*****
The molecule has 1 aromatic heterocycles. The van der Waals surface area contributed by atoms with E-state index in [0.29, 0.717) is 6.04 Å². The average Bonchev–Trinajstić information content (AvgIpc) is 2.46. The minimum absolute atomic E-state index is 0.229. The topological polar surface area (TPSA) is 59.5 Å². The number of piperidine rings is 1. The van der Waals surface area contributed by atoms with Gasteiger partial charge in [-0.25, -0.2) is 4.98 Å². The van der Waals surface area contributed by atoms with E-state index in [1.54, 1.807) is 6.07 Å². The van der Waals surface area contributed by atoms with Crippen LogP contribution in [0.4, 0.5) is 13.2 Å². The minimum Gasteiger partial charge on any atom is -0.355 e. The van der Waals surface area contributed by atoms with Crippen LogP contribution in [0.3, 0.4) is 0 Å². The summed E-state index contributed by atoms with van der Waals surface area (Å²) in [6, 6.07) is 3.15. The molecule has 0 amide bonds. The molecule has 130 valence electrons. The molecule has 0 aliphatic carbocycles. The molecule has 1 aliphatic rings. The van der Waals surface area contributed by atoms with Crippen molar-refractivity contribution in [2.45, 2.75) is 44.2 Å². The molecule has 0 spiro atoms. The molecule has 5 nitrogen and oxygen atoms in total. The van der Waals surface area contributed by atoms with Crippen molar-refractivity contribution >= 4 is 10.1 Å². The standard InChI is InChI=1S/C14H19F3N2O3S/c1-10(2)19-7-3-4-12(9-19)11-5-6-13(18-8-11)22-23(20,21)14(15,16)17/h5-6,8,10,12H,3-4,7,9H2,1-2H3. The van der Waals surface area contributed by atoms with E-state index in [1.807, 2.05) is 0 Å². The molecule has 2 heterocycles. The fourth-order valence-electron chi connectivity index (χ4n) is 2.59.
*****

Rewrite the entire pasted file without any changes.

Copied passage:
The molecule has 1 aromatic heterocycles. The van der Waals surface area contributed by atoms with E-state index in [0.29, 0.717) is 6.04 Å². The average Bonchev–Trinajstić information content (AvgIpc) is 2.46. The minimum absolute atomic E-state index is 0.229. The topological polar surface area (TPSA) is 59.5 Å². The number of piperidine rings is 1. The van der Waals surface area contributed by atoms with Gasteiger partial charge in [-0.25, -0.2) is 4.98 Å². The van der Waals surface area contributed by atoms with E-state index in [1.54, 1.807) is 6.07 Å². The van der Waals surface area contributed by atoms with Crippen LogP contribution in [0.4, 0.5) is 13.2 Å². The minimum Gasteiger partial charge on any atom is -0.355 e. The van der Waals surface area contributed by atoms with Crippen LogP contribution in [0.3, 0.4) is 0 Å². The summed E-state index contributed by atoms with van der Waals surface area (Å²) in [6, 6.07) is 3.15. The molecule has 0 amide bonds. The molecule has 130 valence electrons. The molecule has 0 aliphatic carbocycles. The molecule has 1 aliphatic rings. The van der Waals surface area contributed by atoms with Crippen molar-refractivity contribution in [2.45, 2.75) is 44.2 Å². The molecule has 0 spiro atoms. The molecule has 5 nitrogen and oxygen atoms in total. The van der Waals surface area contributed by atoms with Crippen molar-refractivity contribution >= 4 is 10.1 Å². The standard InChI is InChI=1S/C14H19F3N2O3S/c1-10(2)19-7-3-4-12(9-19)11-5-6-13(18-8-11)22-23(20,21)14(15,16)17/h5-6,8,10,12H,3-4,7,9H2,1-2H3. The van der Waals surface area contributed by atoms with E-state index in [1.807, 2.05) is 0 Å². The molecule has 2 heterocycles. The fourth-order valence-electron chi connectivity index (χ4n) is 2.59.